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Sometimes doing things via web apps is great. Everything is in one place: your browser. Even so, sometimes having everything in one place isn’t ideal. A browser crash could kill all of your work, not just one component, and it can be harder to keep your focus appropriately segmented if your tools are all mashed together. Here are a few great Mac (s aapl) applications that give you access to your web apps, but do so in nice, native software packages.
It’s a fine way to power a BBQ, but it’s also more than that. Propane is a new piece of beta software that does what I previously did using a Fluid browser instance. Specifically, it runs Campfire-based chatrooms, which are a popular tool for people who need to collaborate in real-time with a distributed team. I use Campfire rooms to coordinate with other writers at various blog sites where time and scheduling is a primary concern, but that’s just one possible use.
Like with a Fluid instance, Propane provides Campfire with the bare minimum of browser chrome, so that it does in fact look like a native OS X app. It also provides some nice bells and whistles that allow you to customize the how and why of notification sounds and messages, including Growl notifications. There’s also great tools for better file sharing, including automatic source detection when you drag content (text and images) from a Safari window into your active chatroom in Propane.
I’m not actively trying to rhyme these app names, it’s just working out that way. Gmail (s goog) is great, and Mail.app is nice enough, but I’d rather not use the two together if possible. I love Gmail’s web interface, but I’m not crazy about trying to manage my email activities in a browser window. Maybe that makes me old school, but I grew up on Outlook (s msft), and old habits die hard.
Mailplane delivers all the Gmail interface goodness with a nice, native app wrapper. Basically it, like Propane, is just a browser instance with some additional features specific to the web app in question that makes it easier to use. It’s those features that make the app worthwhile, though. Mailplane takes advantage of Gmail’s keyboard shortcuts to allow you to view and create new messages, reply, attach media, and more using convenient buttons located along the top of the app window. It also badges the app icon in your dock with the number of unread emails, and can notify you of new mail using sound and Growl.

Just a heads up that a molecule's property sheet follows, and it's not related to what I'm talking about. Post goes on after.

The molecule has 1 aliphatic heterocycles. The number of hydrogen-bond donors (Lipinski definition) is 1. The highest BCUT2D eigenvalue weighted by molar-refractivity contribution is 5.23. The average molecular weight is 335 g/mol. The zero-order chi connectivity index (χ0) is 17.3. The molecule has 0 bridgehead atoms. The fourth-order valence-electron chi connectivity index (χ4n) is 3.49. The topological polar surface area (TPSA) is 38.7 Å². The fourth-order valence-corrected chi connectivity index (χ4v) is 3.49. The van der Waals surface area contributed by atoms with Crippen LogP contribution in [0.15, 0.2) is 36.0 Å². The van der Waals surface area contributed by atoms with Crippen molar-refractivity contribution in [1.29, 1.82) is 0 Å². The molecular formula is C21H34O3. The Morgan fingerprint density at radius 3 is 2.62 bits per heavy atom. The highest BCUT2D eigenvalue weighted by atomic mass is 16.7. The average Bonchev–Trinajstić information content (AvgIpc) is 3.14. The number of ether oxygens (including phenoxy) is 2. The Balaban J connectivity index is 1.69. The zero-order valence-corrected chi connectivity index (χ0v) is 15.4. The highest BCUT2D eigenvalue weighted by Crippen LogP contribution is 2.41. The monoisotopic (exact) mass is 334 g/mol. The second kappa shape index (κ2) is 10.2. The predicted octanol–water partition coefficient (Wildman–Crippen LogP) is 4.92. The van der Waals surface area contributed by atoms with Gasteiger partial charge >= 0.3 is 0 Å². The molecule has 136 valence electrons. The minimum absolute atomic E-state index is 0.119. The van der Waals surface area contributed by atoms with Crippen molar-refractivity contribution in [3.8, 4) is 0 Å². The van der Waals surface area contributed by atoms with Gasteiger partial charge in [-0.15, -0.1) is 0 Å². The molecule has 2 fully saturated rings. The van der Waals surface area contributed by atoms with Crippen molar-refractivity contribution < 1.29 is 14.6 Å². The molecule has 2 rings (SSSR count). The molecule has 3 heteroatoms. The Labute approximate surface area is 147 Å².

Those with Google Apps and multiple accounts are also in luck, because it supports easy account switching and storage. There’s also an option to display an icon in the menu bar, including new mail count. You can try it out for free for a month, but it is a paid program, and will set you back $24.95 if you do decide to purchase.
This is less an app and more of a handy little applet, but the single, focused service it provides is incredibly useful: a simple drag-and-drop interface for uploading documents to Google Docs. It may not seem like much, but it saves a lot of steps vs. the traditional method, which can quickly add up if you do most of your document editing in Google Docs, like I do.
All you have to do to use it is keep the app icon in your dock, and then drag any document onto the icon to upload it. It’ll prompt you once for your Google name and password, and afterward it’ll just work. If you prefer, opening the app will automatically take you to a file browser for selecting a file to upload manually.
None of the above apps does anything that you can’t do using the web, but they do offer time-saving and usability enhancements that you won’t necessarily get using only the corresponding app for each in a normal browser window. Just because web apps are often convenient and user-friendly doesn’t mean they wouldn’t be more so with a more solid connection to your desktop.
Have any tips on how to make web apps more native? Share them in the comments.